called radii of the circle. A straight line passing
through the centre and terminating in the circumfer-
ence, is called a diameter. Any portion of this curve,
as BD, is called an arc of the circle.
In the same circle are the radii equal 7 and why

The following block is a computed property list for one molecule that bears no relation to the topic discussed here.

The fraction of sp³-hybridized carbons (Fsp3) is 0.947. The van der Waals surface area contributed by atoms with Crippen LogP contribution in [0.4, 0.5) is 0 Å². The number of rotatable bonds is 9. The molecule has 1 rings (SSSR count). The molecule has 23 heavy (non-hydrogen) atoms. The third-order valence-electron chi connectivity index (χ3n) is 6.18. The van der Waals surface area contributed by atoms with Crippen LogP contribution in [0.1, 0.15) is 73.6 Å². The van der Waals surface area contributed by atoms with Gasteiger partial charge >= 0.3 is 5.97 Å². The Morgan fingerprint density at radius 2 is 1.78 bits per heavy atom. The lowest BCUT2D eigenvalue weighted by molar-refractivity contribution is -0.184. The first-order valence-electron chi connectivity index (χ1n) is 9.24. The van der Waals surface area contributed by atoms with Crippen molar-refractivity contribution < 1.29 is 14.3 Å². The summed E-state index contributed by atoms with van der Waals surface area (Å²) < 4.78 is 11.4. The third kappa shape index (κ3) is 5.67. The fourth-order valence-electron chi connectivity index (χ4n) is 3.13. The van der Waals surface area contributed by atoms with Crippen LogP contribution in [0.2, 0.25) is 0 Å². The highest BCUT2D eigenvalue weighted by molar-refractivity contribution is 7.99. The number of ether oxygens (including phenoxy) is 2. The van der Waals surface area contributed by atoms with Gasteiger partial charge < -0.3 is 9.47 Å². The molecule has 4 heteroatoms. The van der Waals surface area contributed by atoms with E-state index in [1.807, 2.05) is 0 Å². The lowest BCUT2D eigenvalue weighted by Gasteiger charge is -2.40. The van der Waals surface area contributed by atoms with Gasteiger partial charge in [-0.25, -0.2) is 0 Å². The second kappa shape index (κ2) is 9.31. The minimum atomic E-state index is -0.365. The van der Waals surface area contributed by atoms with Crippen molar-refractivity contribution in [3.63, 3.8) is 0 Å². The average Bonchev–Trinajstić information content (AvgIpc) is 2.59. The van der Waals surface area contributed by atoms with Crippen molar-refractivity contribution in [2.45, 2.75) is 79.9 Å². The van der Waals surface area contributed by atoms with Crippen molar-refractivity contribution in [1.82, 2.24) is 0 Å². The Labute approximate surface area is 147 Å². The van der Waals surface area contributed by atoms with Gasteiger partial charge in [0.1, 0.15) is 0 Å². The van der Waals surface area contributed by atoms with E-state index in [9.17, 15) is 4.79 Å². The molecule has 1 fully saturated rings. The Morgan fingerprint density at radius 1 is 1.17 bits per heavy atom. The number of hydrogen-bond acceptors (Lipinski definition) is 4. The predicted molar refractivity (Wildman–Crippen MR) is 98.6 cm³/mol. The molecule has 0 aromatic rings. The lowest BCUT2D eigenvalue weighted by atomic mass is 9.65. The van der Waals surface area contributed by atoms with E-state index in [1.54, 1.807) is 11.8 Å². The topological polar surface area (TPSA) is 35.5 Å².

How does the diameter compare with the radius'
8. A surface to which a straight line can be applied
in every direction, so as to touch the surface through the
whole extent of the line, is called a plane surface, or simply
a plane. A surface which is neither a plane surface nor
composed of planes, is called a curve surface. Such is
the surface of a ball, a roll of paper, &c. -